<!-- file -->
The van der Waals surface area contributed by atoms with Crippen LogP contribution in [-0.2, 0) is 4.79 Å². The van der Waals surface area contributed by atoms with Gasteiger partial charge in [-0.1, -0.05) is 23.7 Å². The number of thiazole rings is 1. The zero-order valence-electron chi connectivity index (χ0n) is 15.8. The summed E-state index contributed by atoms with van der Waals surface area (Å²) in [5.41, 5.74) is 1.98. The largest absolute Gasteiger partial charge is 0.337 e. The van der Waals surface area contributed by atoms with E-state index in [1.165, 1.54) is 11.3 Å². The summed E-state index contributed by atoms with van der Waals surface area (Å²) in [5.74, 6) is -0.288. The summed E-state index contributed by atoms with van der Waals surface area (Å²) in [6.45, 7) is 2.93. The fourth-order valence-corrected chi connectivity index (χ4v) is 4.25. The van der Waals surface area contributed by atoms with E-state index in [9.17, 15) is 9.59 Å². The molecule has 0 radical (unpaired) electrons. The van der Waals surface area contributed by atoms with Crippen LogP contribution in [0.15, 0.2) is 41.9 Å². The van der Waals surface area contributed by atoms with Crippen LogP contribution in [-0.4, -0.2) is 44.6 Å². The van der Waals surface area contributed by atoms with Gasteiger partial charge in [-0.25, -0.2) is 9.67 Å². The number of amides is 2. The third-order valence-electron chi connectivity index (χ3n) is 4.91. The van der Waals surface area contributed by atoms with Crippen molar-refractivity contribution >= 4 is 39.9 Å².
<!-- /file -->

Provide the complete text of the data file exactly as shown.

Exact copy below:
The van der Waals surface area contributed by atoms with Crippen LogP contribution in [-0.2, 0) is 4.79 Å². The van der Waals surface area contributed by atoms with Gasteiger partial charge in [-0.1, -0.05) is 23.7 Å². The number of thiazole rings is 1. The zero-order valence-electron chi connectivity index (χ0n) is 15.8. The summed E-state index contributed by atoms with van der Waals surface area (Å²) in [5.41, 5.74) is 1.98. The largest absolute Gasteiger partial charge is 0.337 e. The van der Waals surface area contributed by atoms with E-state index in [1.165, 1.54) is 11.3 Å². The summed E-state index contributed by atoms with van der Waals surface area (Å²) in [5.74, 6) is -0.288. The summed E-state index contributed by atoms with van der Waals surface area (Å²) in [6.45, 7) is 2.93. The fourth-order valence-corrected chi connectivity index (χ4v) is 4.25. The van der Waals surface area contributed by atoms with E-state index in [9.17, 15) is 9.59 Å². The molecule has 0 radical (unpaired) electrons. The van der Waals surface area contributed by atoms with Crippen LogP contribution in [0.15, 0.2) is 41.9 Å². The van der Waals surface area contributed by atoms with Crippen LogP contribution in [-0.4, -0.2) is 44.6 Å². The van der Waals surface area contributed by atoms with Gasteiger partial charge in [-0.25, -0.2) is 9.67 Å². The number of amides is 2. The third-order valence-electron chi connectivity index (χ3n) is 4.91. The van der Waals surface area contributed by atoms with Crippen molar-refractivity contribution >= 4 is 39.9 Å².